Labor Economics: Theory, Institutions, and Public Policy

By Ray Marshall; Vernon M. Briggs Jr. | Go to book overview

CHAPTER 6
The Supply of Labor

The supply schedule of labor tells us the amount and type of workers who will be available to the market under varying economic conditions. This knowledge is important for several reasons.

First, the government is at least nominally committed to pursuing full employment by the Employment Act of 1946. The number of jobs, however, that are required to fully employ the labor force can only be determined after we know how many persons desire work. This information is provided by the labor supply schedule.

Second, the labor requirements of industry are constantly changing. The demand for the products of some industries is declining, while demand is brisk in others. In addition, the kind of labor each industry requires changes over time. Generally speaking, the advance of technology has been accompanied by an increased demand for skilled labor. The ease with which labor can be reallocated between industries and the work force transformed in terms of its skill content are additional questions that concern the behavior of labor supply.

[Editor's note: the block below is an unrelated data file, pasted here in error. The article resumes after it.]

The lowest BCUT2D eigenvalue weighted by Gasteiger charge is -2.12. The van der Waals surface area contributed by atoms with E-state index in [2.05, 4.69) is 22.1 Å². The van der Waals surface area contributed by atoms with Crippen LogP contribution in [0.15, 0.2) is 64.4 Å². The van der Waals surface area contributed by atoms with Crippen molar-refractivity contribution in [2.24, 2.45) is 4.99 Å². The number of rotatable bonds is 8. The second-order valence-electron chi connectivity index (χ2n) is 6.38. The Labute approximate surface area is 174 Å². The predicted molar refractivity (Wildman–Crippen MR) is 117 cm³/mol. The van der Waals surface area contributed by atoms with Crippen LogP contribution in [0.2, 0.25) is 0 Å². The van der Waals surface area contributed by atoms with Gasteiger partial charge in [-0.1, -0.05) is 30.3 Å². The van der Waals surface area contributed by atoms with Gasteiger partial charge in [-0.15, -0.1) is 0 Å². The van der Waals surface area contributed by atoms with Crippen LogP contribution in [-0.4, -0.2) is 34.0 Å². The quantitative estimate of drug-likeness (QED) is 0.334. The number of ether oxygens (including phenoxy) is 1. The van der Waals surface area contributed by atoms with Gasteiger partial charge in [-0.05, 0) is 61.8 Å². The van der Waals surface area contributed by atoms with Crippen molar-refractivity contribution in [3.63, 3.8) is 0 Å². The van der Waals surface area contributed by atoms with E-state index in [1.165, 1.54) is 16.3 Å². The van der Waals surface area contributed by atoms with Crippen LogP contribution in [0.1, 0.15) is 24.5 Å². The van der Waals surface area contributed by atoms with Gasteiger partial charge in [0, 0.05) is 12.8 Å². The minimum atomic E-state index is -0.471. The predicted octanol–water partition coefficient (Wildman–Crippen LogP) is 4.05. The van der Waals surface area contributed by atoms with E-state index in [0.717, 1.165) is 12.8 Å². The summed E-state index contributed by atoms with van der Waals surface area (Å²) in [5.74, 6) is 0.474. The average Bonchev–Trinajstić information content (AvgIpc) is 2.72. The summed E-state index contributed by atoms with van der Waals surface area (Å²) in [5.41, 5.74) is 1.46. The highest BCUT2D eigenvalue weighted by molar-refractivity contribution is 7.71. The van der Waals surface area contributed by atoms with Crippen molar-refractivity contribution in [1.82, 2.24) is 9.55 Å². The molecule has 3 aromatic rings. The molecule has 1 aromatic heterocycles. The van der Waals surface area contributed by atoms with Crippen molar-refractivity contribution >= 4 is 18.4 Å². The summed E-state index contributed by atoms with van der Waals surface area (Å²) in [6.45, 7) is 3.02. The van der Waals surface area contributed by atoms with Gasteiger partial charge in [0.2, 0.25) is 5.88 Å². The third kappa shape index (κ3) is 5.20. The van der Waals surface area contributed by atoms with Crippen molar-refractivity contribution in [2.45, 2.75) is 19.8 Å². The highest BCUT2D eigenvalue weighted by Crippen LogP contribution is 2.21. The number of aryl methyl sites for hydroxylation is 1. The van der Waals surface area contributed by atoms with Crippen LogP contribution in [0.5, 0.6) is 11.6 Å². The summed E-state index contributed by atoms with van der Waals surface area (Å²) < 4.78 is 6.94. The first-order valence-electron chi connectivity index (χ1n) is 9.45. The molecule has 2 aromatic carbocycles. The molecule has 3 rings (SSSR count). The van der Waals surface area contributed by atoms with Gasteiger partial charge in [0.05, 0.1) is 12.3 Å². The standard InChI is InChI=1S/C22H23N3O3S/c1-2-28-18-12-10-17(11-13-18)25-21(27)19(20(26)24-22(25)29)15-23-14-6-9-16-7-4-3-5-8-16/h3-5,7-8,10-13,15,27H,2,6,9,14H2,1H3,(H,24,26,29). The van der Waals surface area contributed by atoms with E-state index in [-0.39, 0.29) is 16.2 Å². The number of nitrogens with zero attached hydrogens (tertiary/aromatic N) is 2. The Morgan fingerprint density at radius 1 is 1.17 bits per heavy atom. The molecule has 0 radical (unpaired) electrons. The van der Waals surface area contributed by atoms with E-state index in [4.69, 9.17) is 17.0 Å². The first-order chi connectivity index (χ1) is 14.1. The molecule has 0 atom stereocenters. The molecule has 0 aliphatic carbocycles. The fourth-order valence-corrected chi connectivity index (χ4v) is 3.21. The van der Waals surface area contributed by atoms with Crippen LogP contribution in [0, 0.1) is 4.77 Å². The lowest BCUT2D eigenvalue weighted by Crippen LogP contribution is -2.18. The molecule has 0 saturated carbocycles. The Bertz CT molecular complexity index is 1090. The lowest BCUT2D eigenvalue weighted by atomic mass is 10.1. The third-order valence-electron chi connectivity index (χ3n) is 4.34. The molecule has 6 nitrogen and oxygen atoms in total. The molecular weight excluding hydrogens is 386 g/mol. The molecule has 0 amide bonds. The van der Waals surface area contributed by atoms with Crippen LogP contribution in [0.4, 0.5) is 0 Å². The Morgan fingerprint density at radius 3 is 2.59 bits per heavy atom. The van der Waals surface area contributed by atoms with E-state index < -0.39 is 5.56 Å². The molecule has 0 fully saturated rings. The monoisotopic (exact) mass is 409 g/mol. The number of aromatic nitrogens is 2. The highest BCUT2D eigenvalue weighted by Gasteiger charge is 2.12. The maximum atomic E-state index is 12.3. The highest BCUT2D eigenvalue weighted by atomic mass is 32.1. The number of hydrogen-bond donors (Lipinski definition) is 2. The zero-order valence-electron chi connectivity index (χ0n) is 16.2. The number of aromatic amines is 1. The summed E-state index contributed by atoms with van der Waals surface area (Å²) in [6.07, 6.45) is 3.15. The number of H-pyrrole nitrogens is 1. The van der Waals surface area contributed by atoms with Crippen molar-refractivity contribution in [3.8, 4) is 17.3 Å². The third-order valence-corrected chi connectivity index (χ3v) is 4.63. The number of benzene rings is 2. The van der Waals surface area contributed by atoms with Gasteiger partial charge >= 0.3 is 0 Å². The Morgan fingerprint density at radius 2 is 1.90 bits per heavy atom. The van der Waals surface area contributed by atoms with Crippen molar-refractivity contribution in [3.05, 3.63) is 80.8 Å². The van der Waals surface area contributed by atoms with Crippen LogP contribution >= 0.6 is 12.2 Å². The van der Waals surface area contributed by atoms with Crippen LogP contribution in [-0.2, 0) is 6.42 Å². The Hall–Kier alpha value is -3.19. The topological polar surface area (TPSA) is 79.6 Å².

Third, the distribution of earnings in the labor market reflects characteristics of the labor supply. The more homogeneous the labor force, the more equal we might expect the distribution of earnings to be. Therefore, one way to reduce income inequality is to change labor supply characteristics.

As these examples illustrate, the labor supply has at least two dimensions: a quantitative dimension that deals with how much labor is supplied, and a qualitative dimension that consists of the skills and other work-related characteristics workers provide to the market. This chapter focuses primarily on the quantitative aspects of labor supply. We will consider how the number of workers and the hours they work respond to changes in economic conditions both in the long run and during the business cycle. In Chapter 8, we will analyze the qualitative aspects of the labor supply and consider alternative theories advanced to explain changes in the quality of the labor force.


THE LABOR FORCE

It is useful to regard the quantity of labor supplied as composed of two parts: the number of people who are available for work, and the amount of work they wish to

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